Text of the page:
The studio has made a tradition of nicknaming its projects after folk singers — the next Dragon Age was reportedly called “Joplin” at one point — but there’s a rhyme and reason to the Dylan moniker. “It was really about creating something that had a lasting appeal,” Warner says. “Something that could withstand some time, like Bob Dylan. And so that kind of set the philosophical tone for what we wanted to achieve.” With a vague mission statement in place, Hudson laid down the design foundation: Dylan would be a shared world with a focus on social gaming.
“And so we really started just pitching all sorts of different ideas,” Warner says. “There were ideas that were set inside of cities. One was more of an open world like Grand Theft Auto, the way it’s set inside [Rockstar’s] version of Los Angeles. There were countryside-type concepts — something more like what Bethesda does. There was an Arabian Nights game in there. There were some more traditionally sci-fi ideas, and some traditional fantasy and urban-fantasy ideas.”
Of BioWare’s two active intellectual properties, Dragon Age had a Tolkienesque fantasy setting, while Mass Effect offered a blend of heady science fiction and Star Trek-infused space opera. According to Hudson, Dylan needed to be “a third thing” of some sort in order to justify making another IP. It needed to feel new.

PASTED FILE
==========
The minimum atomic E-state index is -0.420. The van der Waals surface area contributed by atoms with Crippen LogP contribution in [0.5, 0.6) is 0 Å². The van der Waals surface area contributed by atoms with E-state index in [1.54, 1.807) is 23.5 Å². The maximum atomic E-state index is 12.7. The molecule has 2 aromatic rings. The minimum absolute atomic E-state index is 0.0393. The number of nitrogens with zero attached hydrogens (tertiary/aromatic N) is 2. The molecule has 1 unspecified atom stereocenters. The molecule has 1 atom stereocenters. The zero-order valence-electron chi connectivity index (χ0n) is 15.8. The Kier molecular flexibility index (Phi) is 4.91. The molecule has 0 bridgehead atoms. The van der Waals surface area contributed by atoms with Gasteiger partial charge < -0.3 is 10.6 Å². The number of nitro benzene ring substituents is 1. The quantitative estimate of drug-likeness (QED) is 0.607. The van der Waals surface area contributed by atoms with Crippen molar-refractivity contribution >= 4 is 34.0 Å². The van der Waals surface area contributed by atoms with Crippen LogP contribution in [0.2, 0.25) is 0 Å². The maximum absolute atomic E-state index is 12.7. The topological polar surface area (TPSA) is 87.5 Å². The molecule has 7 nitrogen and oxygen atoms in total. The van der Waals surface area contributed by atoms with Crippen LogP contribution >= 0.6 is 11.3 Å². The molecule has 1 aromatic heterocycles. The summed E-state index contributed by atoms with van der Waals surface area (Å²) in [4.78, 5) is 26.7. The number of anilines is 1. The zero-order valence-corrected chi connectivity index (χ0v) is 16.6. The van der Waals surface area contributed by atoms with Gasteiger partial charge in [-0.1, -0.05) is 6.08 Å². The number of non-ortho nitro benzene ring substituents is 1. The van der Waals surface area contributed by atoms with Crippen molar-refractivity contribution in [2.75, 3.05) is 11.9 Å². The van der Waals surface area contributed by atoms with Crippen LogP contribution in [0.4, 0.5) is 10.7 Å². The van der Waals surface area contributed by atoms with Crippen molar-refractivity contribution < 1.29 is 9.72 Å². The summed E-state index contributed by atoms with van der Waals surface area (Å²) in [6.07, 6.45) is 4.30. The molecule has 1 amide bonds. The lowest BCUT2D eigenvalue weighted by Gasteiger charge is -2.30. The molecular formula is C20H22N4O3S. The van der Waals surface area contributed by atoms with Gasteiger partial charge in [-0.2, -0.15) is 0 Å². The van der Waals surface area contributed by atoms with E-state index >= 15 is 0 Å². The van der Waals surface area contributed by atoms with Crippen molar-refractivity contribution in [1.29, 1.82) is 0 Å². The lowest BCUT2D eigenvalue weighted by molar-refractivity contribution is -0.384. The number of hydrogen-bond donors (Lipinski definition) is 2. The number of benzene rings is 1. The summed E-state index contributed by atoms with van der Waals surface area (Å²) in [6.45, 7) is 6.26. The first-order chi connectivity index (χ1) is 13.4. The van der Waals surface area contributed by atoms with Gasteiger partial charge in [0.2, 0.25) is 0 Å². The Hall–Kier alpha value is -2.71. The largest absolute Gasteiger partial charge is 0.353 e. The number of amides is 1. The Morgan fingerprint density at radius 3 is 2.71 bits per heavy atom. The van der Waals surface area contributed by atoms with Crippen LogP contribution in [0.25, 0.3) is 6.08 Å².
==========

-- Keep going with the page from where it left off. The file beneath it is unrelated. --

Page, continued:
“It always had elements of real-world or sci-fi technology,” he says, “but in a fantastic setting. There are these photographs of a place — I think it’s in Kazakhstan — where, downrange from the Russian rocket launch sites, some of the stages of the rockets fall back to earth. So there’s these beautiful green, pristine farmlands, and people living a very rural life, but then they will come across these pieces of crashed spaceship. And there is something amazing about these photographs. We said, ‘This doesn’t feel like sci-fi or fantasy. There’s something in that.’”
Darrah recalls early tech demos for Dylan where players were “out in the wilderness,” perhaps in an exosuit but without the final product’s flashy, Iron Man-inspired traversal.
“It actually has a lot of the same DNA that it’s always had: this idea of being in a dangerous world where there are pockets of civilization just holding on and fighting to survive,” he says. “Not a zombie-survival thing, where humanity’s slowly being whittled away and dying out. But humanity is not the top dog in the world; it’s out of scale with everything else. The world is built for bigger beings than them.”